When I arrived in Peru, I was surprised by the abundance of rainbow flags throughout Lima. Was there a gay pride convention in town? The flag was even more prominent in Cuzco, the ancient Inca capital and gateway to the Sacred Valley and Machu Pichu. What was going on? Finally I found out: the rainbow flag is the official flag of Cuzco and a sign of Inca pride. The banner design can be traced back to the imperial standard of 15th century imperial Incan armies.
Apparently I wasn’t the first to draw the wrong conclusion about the flag. There was such confusion between the two that there was discussion in Peru about retiring the flag, a decision that didn’t materialize.
The pride flag is now a source of controversy in Richmond, Virginia, but for a different reason. Since the beginning of June, the gay pride flag has been flying below that of the American flag outside the Federal Reserve Bank and that has gotten many conservatives upset. Bob Marshall, a Republican House of Delegates representative, complained in a letter to the bank’s president that celebrating gay and lesbian behavior by the bank “undermines the American economy, shortens lives, creates health costs, promotes venereal diseases.” Marshall also points out that homosexual behavior is a Class 6 felony in Virginia. Such a law does exist in Virginia, but what Marshall didn’t point out is that anti-sodomy laws such as Virginia’s were declared unconstitutional by the US Supreme Court in 2003.
“We are flying the pride flag as an example of our commitment to the values of acceptance and inclusion,” explained Sally Green, explained, the bank’s first vice president and chief operating officer. PRISM, a GLBT group within the bank, prompted the Fed to display the flag during Gay Pride Month.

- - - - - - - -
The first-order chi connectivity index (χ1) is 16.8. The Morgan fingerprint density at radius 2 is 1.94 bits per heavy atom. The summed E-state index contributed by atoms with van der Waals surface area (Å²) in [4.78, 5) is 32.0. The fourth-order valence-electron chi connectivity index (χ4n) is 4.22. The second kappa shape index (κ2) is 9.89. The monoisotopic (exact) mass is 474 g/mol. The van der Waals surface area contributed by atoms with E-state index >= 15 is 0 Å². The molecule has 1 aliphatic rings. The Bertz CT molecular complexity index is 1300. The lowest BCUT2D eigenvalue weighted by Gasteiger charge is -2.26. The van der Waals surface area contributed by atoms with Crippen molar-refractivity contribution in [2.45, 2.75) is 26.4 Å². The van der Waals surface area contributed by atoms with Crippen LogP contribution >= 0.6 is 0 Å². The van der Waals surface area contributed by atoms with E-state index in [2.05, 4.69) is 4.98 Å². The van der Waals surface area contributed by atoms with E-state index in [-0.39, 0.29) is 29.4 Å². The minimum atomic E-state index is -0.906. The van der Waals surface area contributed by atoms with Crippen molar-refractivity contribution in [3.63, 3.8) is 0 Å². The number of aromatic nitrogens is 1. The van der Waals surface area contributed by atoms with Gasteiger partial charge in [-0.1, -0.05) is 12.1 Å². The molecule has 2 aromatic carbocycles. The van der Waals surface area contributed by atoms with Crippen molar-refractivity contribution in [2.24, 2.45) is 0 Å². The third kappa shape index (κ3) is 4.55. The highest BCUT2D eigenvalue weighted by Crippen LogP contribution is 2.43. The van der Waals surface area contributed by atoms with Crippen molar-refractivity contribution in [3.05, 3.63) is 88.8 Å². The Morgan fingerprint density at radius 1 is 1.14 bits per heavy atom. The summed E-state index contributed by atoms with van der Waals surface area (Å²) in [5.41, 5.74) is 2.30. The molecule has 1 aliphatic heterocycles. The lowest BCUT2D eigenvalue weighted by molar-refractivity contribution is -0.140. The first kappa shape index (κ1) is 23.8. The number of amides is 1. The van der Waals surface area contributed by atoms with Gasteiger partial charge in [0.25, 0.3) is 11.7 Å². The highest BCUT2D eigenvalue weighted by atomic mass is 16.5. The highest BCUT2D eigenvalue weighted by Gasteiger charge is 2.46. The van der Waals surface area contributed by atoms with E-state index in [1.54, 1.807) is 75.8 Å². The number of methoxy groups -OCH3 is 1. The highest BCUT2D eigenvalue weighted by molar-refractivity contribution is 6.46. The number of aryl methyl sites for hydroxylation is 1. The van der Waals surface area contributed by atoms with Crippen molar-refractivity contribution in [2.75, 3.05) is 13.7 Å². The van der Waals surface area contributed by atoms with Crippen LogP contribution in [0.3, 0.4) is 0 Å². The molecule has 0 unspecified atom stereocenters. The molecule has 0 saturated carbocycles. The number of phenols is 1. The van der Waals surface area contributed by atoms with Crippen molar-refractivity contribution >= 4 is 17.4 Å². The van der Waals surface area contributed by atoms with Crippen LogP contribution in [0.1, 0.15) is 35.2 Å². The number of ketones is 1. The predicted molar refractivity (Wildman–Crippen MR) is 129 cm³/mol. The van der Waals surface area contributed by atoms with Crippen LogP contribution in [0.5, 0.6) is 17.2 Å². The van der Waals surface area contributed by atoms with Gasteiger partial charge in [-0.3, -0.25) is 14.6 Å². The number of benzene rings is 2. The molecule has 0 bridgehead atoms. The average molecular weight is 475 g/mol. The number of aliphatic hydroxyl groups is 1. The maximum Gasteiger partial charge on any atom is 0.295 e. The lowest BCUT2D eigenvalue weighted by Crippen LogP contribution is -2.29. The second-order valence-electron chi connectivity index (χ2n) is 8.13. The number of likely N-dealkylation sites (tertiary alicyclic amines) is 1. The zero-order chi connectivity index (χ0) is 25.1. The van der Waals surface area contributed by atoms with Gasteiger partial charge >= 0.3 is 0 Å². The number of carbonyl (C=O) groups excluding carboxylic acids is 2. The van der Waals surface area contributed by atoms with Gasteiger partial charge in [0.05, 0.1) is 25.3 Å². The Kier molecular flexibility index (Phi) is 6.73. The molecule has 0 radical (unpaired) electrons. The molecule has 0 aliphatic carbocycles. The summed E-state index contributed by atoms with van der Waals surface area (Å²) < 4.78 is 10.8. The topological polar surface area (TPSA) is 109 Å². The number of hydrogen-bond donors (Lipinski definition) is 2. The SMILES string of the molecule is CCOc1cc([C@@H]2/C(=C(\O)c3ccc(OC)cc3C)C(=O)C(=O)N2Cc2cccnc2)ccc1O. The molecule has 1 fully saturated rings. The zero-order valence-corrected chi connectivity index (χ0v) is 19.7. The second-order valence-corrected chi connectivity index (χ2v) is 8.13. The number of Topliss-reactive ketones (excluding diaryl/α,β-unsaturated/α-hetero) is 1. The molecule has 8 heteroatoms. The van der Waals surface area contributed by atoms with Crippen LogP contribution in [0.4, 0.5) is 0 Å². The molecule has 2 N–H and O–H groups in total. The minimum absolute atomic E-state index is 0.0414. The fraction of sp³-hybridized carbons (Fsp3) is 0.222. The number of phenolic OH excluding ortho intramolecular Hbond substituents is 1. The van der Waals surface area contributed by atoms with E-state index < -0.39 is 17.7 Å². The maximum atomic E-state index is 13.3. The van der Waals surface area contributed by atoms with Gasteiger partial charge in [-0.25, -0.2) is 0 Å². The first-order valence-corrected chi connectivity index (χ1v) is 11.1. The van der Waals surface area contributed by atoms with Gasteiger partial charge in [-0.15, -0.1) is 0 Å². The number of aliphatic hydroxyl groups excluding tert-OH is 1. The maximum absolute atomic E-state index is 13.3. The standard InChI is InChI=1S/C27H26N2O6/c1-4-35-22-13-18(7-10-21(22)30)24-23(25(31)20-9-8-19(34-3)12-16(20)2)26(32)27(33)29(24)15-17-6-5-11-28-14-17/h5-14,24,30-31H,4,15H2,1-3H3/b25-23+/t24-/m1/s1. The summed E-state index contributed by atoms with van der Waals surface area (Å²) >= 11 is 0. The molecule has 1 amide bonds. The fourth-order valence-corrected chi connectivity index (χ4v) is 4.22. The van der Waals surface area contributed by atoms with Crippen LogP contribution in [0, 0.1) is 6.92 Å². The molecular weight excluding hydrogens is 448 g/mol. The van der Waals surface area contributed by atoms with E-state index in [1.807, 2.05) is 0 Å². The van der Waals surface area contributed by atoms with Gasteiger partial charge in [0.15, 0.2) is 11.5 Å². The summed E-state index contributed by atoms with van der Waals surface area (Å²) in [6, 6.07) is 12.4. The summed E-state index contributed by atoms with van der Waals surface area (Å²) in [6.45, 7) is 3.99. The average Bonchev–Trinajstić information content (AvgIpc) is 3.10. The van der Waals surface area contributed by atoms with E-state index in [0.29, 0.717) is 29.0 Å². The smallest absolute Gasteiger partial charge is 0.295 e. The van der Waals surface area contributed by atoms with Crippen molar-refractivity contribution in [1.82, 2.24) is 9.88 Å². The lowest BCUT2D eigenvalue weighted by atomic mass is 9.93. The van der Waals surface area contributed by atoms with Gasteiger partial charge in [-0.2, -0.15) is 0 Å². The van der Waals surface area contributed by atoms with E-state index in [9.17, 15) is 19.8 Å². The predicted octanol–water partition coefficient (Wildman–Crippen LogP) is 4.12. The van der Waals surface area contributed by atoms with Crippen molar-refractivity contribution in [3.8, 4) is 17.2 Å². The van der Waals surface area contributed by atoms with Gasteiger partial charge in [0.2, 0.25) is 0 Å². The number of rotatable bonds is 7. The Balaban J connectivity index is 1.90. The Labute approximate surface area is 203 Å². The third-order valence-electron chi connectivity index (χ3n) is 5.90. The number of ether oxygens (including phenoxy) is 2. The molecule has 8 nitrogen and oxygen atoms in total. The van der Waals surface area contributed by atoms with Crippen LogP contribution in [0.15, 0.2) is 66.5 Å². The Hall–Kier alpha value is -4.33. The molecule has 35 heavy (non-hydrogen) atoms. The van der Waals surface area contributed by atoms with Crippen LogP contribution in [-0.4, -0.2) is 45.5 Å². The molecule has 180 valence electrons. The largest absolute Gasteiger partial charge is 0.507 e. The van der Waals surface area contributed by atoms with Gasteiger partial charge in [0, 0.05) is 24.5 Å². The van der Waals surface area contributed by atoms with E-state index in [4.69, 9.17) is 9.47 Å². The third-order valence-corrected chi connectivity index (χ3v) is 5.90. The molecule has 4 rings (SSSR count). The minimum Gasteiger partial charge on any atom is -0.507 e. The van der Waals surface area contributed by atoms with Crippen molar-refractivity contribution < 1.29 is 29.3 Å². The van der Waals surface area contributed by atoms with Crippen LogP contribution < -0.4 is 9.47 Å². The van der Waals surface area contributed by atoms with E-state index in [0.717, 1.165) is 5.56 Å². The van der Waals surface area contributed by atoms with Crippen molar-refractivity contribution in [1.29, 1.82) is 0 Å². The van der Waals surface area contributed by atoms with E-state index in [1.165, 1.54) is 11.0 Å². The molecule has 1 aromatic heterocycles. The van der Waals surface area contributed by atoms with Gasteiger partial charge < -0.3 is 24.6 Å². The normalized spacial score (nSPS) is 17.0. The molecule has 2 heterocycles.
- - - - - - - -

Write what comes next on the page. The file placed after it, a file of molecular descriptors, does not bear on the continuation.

The sides have been drawn up, with conservative groups denouncing the rainbow flag flying and gay right’s groups supporting it.
There is a component of the dispute that has nothing to do with gay rights and that whether it is right for the Fed to fly this or any other flag other than that of the country. The bank’s spokesperson, Jim Strader, defends the right of the bank to promote this or any other cause if it so wishes because the Federal Reserve is privately owned, not a government entity.
Strader may be technically correct but his contention is misleading. An Act of Congress created the Federal Reserve System in 1913. Its seven-member board is appointed by the President and confirmed by the Senate. Its chief responsibility is to affect the cost and availability of money and credit in the country. It is America’s central banking system. There are 12 regional banks, including the one in Richmond, now caught up in controversy.
The Federal Reserve System was created to be as independent of political influence as possible. It makes its own decisions, not needing ratification by the President or any other branch of government. The government sets the board members’ salaries and the Fed is subject to Congressional oversight.
As I understand it, this means that the Federal Reserve system is an autonomous unit within the government, not a privately owned entity. If this understanding is correct, then I side with those who say that flying the rainbow flag is inappropriate. The government should be neutral and not endorse a cause. This applies, for example, to showing support for missing Vietnam soldiers by flying POW flags at government sites, as is commonly done on Long Island or promoting any other cause however benign or admirable.
Others can argue the fine points about whether the Federal Reserve banks are subject to the same constitutional restraints as other government agencies or whether they are sui generis and more fall into the private domain. But certainly the perception is that it is a public entity and its functions are decidedly public in nature. So even though its employees initiated and endorsed the gay pride flag to be flown during the month of June, it is inappropriate for it to do so.
Debates about policy belong in legislative halls and in the media, not on flagpoles on public property. Let the banners wave but just not here.